• Last modified 389 days ago (Aug. 27, 2020)


ANOTHER DAY IN THE COUNTRY: Have a blessed day

© Another Day in the Country

A text came flashing across Marion County from my friend, DeAnne, in Dickinson County, “Happy Birthday, friend! May you have a blessed day!”

A blessed day?

“What is a blessed day?” I chuckled to myself.

Whether you feel blessed or not, a blessed day is one where you’re alive and well! 

With that guarantee of blessedness, I went on celebrating my birthday. It was a great day; in fact the whole weekend was great. 

On the day before my birthday we had a pizza party with friends in Lindsborg. (Hadn’t had a thin and crispy pineapple and green pepper pizza in forever, and it was extra delicious, perhaps because of its long absence from my menu.) This was a gathering of artist friends and we painted fabric (which I’d never really done) and made masks. It was so much fun!

“I’m doing this for my kids at school,” I crowed with delight as I blended colors on a piece of an old pillow case.

“What a fun afternoon,” I said to my sister as we drove down the road, past tall corn in the fields and even taller wind towers, towards home.

A very good day, but the next day was my birthday, destined to be a blessed day! 

My blessings took lots of forms and flavors, beginning with Colorado peaches on buttermilk pancakes, piping hot from the griddle, for breakfast.

Afterward, I promised myself, I would mow. I love mowing grass. There’s something so delightful in everything looking clean cut!

I remember Aunt Naomi on her riding mower, cutting her lawn over on B St. — she was in her early 80s, like me, enjoying the thrill of mowing — as I do now!

“I used to think that 80 was really old,” she said to me one day with a laugh. “But now it’s not that bad and I think I could take a few more years.”

Aug. 16 was a perfect Kansas day — not too hot and not too cool! California was having unheard of thunderstorms with lightening, wind and rain; but Kansas was having a blessed day!

I went out to mow lawns in anticipation of my cousins coming over in the evening to play what we call “Kansas bocce ball,” which is a prairie version of the real game.

Our “court” is a strip of grass (hopefully) mowed down as short as possible with borders marked by taller grass — the borders sometimes sprinkled with flour to make it easier to see and sometimes spray painted, depending on what’s available.

In California, Jana and her crew love going down to St. Helena City Park where they have proper courts to play bocce ball — packed smooth, hard surfaces enclosed in 18-inch wooden walls. You can get really fancy with your shots, bouncing the ball off the walls as if you were playing billiards.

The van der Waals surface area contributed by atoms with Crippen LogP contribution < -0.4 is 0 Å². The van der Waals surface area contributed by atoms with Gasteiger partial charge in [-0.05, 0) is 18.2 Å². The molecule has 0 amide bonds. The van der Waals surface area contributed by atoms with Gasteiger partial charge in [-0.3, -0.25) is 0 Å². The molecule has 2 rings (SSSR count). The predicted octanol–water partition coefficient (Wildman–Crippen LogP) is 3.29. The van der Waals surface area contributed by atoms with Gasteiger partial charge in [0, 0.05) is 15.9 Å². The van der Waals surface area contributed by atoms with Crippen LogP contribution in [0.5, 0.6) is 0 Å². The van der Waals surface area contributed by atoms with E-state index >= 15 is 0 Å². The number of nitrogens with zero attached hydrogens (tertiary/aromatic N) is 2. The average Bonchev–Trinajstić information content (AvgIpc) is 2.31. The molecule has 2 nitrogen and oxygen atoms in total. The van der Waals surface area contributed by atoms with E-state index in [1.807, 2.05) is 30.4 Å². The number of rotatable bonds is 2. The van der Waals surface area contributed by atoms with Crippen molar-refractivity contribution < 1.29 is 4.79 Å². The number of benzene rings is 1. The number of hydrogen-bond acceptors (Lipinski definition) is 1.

In Ramona, the borders are yielding so if you cross the line you are “out of play.” I hunt for 20-foot spans of grass in the yard that are level and free of bumps or ruts.

This day’s choice was a stretch of lawn in the backyard that was still green thanks to rain. Its only flaw was a downhill tilt, but we got used to it!

While remnants of my family played Kansas bocce ball, aunts and uncles — long gone — were with us in our backyard memories.

Mom and Uncle Hank used to play bocce ball with us, even though Mom loved croquet better and Hank preferred cards.

“Remember this when you play Kansas bocce ball and you’re my age,” I told the youngest member of our team.

The cousins were singing “Happy Birthday” and the 7-year-old and the octogenarian both trying to imagine him grown tall — let alone my age!

Earlier, I had gone out to the car while hunting for paint to spray the boundaries of our grass court and found instead an old Salina Journal from June! My friend DeAnne gives me the Sunday edition of the Journal and I give them the Wednesday edition of the Marion Record. In the Journal is a column by another Californian, Sharon Randall. 

“She reminds me of you,” DeAnne said when she brought one of her columns for me to read.

There was a certain similarity because we write about life and we hail from California. Her main topics are her children and her past. I also talk about my life; but perhaps more centered on what a day in country life brings. 

The particular paper I found had gotten lost in the back seat shuffle for weeks and I almost tossed it into the trash, and then I stopped, sat down, and read the column. It was on the subject of gratitude.

I read with delight, and now I share her inspired ending words with you, “Gratitude is a light that shines in the soul, turning worry into hope, fear into joy, weakness into strength and worriers into warriors.”

On that note, I give thanks for columnists and cousins, family and friends like you, and another blessed day in the country.

Last modified Aug. 27, 2020